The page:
josie's avatar

Good to see that argumentum ad hominem hasn’t lost it’s luster on Fluther. I was starting to worry that fallacy had fallen out of fashion.

BarnacleBill's avatar

Have I said how much I love the NYT yet today? No? I love the NYT.

Timur Kuran, an economist at USC, author of ’‘The Islamic Commercial Crisis: Institutional Roots of the Delay in the Middle East’s Economic Modernization,’’ he proposes an answer: Islamic partnership law and inheritance law interacted to keep Middle Eastern enterprises small, never allowing the development of corporate forms. In the Middle East, when the proprietor of a successful 13th century business died, all of his male relatives would inherit the business, rather than a single heir. Imagine running a successful salt-trading business with 67 of your nearest and dearest male relatives – sons, son-in-laws, nephews, brothers, uncles, cousins, etc.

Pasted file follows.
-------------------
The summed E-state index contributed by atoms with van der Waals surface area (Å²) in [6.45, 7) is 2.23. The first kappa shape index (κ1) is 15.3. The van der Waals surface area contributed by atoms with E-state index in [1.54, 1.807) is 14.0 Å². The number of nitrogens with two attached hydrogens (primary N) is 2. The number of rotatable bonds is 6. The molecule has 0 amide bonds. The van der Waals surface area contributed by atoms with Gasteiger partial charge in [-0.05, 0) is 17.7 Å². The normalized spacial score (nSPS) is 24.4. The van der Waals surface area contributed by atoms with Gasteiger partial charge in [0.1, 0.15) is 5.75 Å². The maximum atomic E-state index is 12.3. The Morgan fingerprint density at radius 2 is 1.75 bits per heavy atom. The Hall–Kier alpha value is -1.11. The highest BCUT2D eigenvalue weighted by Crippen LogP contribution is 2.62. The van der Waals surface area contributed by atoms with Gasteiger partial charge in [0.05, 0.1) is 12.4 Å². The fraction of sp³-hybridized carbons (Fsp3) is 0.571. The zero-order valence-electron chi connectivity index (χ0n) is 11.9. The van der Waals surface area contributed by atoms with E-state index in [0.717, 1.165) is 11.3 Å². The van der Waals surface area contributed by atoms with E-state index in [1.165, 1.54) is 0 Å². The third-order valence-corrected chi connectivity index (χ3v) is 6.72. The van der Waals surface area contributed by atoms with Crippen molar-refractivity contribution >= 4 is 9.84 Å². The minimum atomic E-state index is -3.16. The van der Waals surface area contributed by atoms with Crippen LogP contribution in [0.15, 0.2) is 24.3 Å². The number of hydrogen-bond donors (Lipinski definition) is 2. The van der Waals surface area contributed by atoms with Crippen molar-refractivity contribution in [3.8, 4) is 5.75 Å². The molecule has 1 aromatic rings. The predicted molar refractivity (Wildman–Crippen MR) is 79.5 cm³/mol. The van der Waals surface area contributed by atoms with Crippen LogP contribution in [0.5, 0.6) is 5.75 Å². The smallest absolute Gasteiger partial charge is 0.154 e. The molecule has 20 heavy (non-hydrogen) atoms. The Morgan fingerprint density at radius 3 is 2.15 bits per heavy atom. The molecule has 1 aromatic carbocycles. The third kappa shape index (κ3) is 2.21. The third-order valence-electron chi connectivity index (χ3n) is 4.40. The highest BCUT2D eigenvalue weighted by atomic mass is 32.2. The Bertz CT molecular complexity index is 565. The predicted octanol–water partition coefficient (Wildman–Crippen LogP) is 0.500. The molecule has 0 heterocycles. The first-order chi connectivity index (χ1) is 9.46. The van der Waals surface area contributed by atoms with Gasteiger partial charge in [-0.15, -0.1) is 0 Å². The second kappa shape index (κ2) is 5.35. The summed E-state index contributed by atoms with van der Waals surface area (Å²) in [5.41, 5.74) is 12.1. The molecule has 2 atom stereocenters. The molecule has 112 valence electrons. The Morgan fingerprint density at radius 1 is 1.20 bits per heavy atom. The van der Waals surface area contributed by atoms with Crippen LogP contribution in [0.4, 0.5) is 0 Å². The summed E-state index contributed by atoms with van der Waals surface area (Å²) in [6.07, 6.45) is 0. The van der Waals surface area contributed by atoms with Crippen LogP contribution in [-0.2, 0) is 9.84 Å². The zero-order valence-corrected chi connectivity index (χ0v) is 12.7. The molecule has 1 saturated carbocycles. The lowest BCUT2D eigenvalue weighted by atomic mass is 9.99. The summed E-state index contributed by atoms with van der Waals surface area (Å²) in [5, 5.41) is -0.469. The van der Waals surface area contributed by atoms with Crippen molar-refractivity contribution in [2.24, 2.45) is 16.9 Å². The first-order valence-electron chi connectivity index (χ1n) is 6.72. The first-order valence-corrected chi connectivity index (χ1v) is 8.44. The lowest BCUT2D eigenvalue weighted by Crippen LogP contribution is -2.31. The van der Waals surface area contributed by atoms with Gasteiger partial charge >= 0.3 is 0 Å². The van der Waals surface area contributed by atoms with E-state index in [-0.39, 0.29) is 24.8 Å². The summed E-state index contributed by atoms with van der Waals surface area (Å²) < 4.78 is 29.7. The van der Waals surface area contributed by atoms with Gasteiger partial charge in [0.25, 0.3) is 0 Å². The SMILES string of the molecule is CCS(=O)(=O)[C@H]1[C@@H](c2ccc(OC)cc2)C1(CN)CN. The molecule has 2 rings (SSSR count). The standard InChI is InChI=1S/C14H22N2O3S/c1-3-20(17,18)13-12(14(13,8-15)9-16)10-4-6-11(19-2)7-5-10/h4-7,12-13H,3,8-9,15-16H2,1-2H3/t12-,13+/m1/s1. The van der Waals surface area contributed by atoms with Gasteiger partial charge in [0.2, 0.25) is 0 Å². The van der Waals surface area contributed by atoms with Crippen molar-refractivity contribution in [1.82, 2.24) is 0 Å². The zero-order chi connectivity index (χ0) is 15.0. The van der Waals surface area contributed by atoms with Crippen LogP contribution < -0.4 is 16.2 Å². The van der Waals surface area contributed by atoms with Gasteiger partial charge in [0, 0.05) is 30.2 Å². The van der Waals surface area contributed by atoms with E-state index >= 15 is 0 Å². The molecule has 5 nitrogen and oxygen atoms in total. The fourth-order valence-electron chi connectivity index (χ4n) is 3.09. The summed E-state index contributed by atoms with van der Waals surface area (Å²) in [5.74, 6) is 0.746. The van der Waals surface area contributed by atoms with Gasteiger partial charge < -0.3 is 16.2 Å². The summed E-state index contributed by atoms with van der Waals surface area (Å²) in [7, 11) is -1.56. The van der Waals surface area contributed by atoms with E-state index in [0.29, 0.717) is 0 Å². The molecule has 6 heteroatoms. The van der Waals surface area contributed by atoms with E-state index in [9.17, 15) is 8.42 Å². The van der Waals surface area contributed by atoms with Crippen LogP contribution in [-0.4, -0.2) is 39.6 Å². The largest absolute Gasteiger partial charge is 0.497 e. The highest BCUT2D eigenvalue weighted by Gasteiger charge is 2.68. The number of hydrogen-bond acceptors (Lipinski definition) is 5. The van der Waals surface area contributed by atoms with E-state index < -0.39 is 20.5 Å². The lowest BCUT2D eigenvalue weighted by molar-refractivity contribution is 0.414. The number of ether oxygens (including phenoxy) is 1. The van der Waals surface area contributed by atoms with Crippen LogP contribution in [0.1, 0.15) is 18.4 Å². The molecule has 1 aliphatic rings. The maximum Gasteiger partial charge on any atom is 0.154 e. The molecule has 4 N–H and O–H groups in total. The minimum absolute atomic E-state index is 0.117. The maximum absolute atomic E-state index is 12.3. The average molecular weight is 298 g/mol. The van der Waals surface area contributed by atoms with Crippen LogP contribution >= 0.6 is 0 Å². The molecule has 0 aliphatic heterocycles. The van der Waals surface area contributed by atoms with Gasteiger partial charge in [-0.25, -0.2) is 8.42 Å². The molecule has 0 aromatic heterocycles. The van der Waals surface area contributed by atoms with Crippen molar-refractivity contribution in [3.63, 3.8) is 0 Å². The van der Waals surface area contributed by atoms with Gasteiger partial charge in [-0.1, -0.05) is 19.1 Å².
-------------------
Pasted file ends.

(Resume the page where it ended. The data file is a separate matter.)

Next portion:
josie's avatar

@BarnacleBill The valid point being, they have intrinsic problems which, when revealed, always vexes the “Hate and Criticize The West for Everything” crowd.
I like the NYT occasionally.

mattbrowne's avatar

Over the last couple of months I read several books trying to understand the reasons why the Golden Islamic Age was never resumed after 1250 CE. I encountered a couple of interesting hypotheses which include the following factors:

1) Sacredness of written Arabic resisting change. Modern spoken Arabic didn’t lead to a new form of modern written Arabic

2) Planned economy introduced by the Ottoman empire

3) Strong reservation about the printing press. It took centuries for Gutenberg’s invention to reach the Middle East and North Africa and become widely accepted